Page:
The Fed Cuts Loose? : Planet Money An economic principle that has guided the Federal Reserve for decades is increasingly being questioned.
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The Fed Cuts Loose?

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The Fed Cuts Loose?

The Fed Cuts Loose?

The Fed Cuts Loose?

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  • <iframe src="https://www.npr.org/player/embed/745031522/745039935" width="100%" height="290" frameborder="0" scrolling="no" title="NPR embedded audio player">
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Zach Gibson/Getty Images
Federal Reserve Chairman Jerome Powell testifies during a House Financial Services Committee hearing on Capitol Hill on July 10, 2019 in Washington, DC.
Zach Gibson/Getty Images

For the first time in more than a decade, the U.S. Federal Reserve may cut interest rates next week — even though it's not clear that the economy needs it. Instead the Fed is worried that the U.S. economy will be harmed later this year by weakening economic growth in other countries, by trade wars, and by other factors. It's an "insurance" cut, meant to bolster the economy against weakness in the future rather than in the present.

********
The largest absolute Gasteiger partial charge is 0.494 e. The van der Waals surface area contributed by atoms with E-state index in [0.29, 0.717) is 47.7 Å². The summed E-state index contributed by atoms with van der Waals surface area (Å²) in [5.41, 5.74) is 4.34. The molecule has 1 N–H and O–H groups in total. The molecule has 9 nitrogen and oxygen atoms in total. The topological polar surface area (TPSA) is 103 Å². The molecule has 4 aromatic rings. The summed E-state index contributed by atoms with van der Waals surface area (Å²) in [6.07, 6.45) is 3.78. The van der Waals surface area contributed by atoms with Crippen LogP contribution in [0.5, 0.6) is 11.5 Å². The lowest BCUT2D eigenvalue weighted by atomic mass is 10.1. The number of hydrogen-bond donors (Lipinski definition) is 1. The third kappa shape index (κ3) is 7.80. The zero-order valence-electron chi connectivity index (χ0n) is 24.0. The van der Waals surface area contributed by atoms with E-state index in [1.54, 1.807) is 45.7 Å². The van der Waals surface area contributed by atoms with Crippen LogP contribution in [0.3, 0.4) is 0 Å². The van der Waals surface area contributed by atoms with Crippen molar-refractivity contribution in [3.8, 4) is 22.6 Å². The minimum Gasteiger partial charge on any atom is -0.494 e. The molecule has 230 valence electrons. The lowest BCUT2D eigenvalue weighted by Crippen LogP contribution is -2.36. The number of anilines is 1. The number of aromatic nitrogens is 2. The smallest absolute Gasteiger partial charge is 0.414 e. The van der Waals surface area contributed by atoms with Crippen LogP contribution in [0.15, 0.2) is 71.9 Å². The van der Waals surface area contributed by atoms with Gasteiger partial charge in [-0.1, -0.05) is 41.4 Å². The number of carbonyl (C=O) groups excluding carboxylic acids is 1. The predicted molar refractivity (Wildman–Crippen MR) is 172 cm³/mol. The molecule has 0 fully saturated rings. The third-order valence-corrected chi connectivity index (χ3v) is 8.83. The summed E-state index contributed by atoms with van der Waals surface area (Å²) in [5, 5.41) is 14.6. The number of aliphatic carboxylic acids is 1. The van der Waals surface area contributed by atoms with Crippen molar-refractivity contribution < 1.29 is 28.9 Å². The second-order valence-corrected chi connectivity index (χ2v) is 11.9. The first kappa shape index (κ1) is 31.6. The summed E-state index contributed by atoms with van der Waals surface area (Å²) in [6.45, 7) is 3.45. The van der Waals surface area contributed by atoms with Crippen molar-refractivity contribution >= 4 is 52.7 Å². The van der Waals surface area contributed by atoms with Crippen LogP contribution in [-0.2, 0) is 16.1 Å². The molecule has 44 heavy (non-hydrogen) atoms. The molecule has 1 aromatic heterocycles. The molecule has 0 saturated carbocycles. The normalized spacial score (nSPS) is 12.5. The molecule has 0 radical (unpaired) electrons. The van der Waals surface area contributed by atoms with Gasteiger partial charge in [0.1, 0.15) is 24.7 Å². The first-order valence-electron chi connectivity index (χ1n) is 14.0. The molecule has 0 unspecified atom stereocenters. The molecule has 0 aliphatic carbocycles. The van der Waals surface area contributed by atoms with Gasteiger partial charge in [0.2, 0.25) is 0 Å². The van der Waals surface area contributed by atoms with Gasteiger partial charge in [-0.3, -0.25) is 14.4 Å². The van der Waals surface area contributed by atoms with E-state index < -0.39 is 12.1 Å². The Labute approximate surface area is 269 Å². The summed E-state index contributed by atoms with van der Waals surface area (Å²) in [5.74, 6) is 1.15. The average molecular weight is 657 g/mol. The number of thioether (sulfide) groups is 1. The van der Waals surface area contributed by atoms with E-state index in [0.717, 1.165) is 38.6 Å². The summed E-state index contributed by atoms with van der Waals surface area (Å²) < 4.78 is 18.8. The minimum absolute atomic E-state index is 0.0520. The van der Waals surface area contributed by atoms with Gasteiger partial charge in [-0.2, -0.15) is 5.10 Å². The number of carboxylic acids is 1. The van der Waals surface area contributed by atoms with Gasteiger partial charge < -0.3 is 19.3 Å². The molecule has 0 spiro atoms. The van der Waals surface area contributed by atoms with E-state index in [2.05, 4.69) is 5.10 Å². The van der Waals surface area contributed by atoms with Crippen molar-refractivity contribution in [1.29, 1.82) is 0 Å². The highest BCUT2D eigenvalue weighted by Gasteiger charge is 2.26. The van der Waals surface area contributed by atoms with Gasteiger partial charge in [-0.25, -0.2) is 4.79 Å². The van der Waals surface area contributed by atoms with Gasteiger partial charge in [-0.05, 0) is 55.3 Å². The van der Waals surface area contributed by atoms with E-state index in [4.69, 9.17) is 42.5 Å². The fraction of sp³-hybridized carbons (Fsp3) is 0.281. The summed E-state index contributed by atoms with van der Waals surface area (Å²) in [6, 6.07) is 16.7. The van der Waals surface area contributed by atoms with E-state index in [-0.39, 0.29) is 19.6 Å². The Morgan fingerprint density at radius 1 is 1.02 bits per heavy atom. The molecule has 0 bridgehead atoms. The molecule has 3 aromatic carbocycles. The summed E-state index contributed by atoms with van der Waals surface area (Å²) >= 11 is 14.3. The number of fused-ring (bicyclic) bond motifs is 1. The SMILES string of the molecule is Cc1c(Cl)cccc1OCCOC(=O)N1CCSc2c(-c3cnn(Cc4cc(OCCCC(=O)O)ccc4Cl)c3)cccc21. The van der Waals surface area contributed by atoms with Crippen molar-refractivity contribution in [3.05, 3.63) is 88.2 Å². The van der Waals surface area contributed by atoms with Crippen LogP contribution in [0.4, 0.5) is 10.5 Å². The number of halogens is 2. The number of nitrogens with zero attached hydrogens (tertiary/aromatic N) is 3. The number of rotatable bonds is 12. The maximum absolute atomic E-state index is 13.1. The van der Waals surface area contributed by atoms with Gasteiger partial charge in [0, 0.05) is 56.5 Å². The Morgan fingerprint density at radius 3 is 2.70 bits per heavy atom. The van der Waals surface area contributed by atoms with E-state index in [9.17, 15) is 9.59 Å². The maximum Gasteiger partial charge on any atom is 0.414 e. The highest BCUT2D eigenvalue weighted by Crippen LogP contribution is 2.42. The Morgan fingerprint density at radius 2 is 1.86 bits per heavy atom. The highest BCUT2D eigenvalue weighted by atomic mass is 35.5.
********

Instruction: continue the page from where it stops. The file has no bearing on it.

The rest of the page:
To justify the rate cut, the Fed has been forced to rethink an economic principle that, for decades, has guided monetary policy: the relationship between unemployment and inflation.

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